Monday, March 16, 2020
Yet another weather report featuring chickens
This is more like it!
In this part of the country March is generally rather raw and unpleasant. The air temperatures are usually warm compared to January (coldest month) and February (second coldest month) but skies are often overcast, the air is usually quite humid, and there's a near-constant north wind.
The combination of moist, 35 degree air and brisk winds make it uncomfortable to be outside. March is almost never just like June or July. There are usually a few brilliantly pleasant days, but in the main, March weather is rather yucky.
So we had a few very nice days early in the month; calm, sunshiny, and almost shirt sleeve warm.
Then the more familiar March weather arrived.
The last several days have featured cloudy skies, air temperatures hovering around the freezing mark, humidity in the 80-100 percent range, stinging cold rain and snow driven by howling winds, freezing fog and (for this area) ice storms, and a generally unpleasant out-of-doors experience. Followed by a little bit of sunshine yesterday afternoon as well as a spectacular sunset. Then the clouds and fog rolled back in.
This morning was foggy to overcast and the day has been very humid and damp, almost windless, and slightly warming with air temperatures inching up from 32 degrees at sunrise to 40 degrees at 3 p.m.
The chickens were loving it! The majority of them abandoned the Hühnergefängnislager by flying over the fence and were happily scratching for and finding springtime bugs and worms and tender, green-green grass and weeds.
This meant I'd have to go ahead with phase one of building a fence around the "berm" which is a tree nursery and tulip bed. Phase one is gathering up steel posts from where they've been long abandoned in place, just waiting for this day.
Gathering those posts would involve a lot of walking, but zero digging as the ground is presently soft and wet.
So of course I turned it into a hike, and the first leg of the hike took me straight up the steepest pitch of my own private Isandlwana Ridge. Naturally I had to visit the glacier on the back side of the ridge.
The post gathering was easy and not very interesting, unless you're interested in an old fat man's ability to trip over wire and not fall down. Leg strength and agility. In this old fat man's world, its better to have those than to not have those. Oh, I also got into an interesting discussion with Red about what we're allowed to call a mail carrier who is not a man. We didn't solve the conundrum.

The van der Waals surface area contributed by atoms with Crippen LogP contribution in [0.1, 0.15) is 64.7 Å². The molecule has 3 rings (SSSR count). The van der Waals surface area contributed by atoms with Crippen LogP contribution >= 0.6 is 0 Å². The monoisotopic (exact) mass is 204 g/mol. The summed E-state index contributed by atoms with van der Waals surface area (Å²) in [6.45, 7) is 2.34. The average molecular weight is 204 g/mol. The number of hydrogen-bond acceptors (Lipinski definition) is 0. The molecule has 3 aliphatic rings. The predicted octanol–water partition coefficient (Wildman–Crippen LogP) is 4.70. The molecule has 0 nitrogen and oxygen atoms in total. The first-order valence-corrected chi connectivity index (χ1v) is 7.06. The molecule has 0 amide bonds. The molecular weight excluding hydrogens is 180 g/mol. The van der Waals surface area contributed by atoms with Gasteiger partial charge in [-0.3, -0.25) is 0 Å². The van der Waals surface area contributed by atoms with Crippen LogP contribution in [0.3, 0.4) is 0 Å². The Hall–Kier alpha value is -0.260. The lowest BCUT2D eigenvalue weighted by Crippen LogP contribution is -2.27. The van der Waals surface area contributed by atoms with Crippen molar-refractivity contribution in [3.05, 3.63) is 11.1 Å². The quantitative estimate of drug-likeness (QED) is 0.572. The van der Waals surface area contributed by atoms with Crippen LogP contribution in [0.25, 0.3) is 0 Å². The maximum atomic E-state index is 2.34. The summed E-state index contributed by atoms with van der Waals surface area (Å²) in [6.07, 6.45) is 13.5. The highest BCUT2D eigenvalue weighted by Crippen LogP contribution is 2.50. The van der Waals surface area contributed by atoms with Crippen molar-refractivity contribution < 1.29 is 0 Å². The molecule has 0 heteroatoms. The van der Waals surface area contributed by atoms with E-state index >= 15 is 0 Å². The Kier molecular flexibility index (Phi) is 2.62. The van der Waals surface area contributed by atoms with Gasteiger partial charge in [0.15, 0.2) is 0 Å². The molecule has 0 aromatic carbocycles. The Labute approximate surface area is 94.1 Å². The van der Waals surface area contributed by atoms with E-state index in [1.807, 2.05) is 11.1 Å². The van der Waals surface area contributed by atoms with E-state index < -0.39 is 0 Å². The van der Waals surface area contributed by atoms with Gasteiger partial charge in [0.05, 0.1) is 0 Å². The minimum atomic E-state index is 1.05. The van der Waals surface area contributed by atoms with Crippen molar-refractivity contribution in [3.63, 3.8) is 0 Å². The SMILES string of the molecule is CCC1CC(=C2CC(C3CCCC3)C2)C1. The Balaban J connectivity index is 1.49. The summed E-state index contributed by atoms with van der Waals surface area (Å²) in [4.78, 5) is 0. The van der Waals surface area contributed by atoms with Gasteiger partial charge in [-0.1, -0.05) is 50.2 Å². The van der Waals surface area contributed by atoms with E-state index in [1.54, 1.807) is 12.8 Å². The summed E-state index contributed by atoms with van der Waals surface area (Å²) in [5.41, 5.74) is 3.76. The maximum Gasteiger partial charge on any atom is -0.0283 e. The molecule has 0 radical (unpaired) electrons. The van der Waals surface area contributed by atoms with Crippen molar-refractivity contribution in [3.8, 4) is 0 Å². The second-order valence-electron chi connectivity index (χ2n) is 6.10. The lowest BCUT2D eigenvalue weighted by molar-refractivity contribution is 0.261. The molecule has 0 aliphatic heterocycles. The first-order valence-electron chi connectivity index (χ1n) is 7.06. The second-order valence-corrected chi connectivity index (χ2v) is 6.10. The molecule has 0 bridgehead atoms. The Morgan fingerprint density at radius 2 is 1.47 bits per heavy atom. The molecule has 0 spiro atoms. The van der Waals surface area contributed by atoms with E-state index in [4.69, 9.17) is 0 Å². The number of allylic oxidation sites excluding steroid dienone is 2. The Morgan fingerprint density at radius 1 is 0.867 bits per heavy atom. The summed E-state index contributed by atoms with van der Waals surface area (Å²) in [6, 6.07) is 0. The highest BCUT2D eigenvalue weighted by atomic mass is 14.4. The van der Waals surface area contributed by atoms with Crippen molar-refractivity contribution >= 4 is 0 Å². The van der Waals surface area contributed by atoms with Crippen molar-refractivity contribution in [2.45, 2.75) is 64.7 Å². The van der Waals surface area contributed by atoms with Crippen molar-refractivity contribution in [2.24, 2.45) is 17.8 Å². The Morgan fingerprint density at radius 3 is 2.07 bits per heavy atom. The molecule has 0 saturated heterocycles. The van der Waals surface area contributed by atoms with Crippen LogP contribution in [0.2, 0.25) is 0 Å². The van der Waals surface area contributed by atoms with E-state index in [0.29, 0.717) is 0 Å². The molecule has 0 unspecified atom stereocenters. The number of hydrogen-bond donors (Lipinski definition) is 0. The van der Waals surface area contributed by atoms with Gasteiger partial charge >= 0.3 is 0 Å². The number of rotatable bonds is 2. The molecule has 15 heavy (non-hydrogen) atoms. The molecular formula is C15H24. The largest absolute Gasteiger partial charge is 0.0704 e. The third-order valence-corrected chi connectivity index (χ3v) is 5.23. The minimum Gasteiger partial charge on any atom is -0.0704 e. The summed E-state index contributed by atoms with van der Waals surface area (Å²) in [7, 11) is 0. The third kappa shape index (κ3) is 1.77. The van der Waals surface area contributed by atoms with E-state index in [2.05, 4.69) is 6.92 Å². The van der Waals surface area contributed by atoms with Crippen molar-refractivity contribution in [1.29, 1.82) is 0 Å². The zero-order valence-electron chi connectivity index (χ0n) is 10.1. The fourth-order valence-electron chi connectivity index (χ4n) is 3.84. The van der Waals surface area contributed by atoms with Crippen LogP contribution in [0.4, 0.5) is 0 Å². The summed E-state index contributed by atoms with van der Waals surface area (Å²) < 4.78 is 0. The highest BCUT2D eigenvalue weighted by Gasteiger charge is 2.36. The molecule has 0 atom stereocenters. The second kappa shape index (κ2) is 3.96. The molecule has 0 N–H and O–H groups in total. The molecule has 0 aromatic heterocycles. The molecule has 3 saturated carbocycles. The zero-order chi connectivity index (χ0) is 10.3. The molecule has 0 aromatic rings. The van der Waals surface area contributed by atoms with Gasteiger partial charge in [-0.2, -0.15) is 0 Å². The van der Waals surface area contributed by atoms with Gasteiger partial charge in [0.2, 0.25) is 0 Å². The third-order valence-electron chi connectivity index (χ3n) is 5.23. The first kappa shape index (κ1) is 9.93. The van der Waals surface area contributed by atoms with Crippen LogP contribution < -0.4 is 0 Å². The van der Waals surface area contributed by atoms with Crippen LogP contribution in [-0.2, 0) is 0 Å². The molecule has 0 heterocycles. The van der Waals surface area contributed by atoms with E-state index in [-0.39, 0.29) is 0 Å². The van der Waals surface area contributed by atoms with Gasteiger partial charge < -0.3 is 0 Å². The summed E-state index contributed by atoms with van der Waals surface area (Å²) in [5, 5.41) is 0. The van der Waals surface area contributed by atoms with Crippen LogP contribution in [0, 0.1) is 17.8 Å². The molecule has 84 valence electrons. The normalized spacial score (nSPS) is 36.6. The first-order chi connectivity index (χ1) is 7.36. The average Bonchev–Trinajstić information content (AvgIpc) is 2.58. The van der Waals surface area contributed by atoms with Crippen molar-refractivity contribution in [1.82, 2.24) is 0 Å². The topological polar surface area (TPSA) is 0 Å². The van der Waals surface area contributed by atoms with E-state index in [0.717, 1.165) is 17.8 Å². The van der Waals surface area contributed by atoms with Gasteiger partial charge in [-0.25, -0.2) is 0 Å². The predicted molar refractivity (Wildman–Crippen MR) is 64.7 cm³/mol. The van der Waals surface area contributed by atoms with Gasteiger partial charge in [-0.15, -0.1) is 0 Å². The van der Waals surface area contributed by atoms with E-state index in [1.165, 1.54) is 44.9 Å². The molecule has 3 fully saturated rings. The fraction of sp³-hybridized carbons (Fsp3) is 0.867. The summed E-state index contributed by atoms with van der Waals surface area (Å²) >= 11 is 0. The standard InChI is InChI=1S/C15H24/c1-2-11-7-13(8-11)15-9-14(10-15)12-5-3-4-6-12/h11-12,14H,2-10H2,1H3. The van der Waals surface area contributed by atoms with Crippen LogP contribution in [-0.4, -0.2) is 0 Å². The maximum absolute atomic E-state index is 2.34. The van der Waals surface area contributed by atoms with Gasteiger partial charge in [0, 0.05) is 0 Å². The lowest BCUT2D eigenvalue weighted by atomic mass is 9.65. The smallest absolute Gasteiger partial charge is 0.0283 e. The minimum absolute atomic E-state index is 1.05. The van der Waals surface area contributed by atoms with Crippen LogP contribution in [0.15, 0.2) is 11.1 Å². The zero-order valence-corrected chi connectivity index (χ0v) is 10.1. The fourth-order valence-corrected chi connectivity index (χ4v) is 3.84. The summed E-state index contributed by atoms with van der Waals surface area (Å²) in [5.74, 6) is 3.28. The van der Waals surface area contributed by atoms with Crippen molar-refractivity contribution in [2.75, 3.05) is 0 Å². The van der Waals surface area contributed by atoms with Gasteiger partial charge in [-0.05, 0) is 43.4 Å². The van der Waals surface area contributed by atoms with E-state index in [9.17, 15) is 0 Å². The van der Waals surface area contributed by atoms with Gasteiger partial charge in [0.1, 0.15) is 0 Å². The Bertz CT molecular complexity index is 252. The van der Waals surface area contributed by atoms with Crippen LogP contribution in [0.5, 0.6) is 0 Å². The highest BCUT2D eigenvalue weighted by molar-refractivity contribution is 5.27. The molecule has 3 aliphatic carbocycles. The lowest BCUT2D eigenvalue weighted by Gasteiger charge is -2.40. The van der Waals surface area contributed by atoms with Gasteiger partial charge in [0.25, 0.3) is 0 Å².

Just past the five mile mark I decided to do a cool down hill. Along the way I said mean things about the nanny state. It's right at the end, feel free to skip ahead. Unless you're into heavy breathing. In that case watch the whole thing.
At the end of the cool down hill I made a video response to a whatsapp query from Herefordshire (the one in England) asking whether I was still alive or one of the 10 million norteamericanos who have succumbed to the wuhandromeda strain. Sadly, I had to report my non-demise. I just know somebody is going to steal "wuhandromeda strain" and get rich publishing a smell-all book using that title.
And I know, that's not what the teevee says. Here's the deal. If you did 7th grade science in 1970 or earlier (and possibly later) you were exposed to everything you need to understand not only that the teevee is utterly wrong, but why it is utterly wrong. The response I got from Herefordshire (the one in England) is encouraging.
"Nice to hear a voice of reason. ;-) "
After 5.5 miles and 40 steep hill ascents, I was feeling good and even a tiny bit fresh.
If the weather entities (can I even say that? I mean it's got the word t-i-t in it!) are correct we're likely to see 24 hours of "heavy" snow beginning Wednesday night. Something to look forward to! I understand that snow is very effective in cleaning the, uh, well, as a stand in for bog rolls (Jackspeak (Royal Navy vernacular) for toilet paper).
Be well and embrace the blessings of liberty.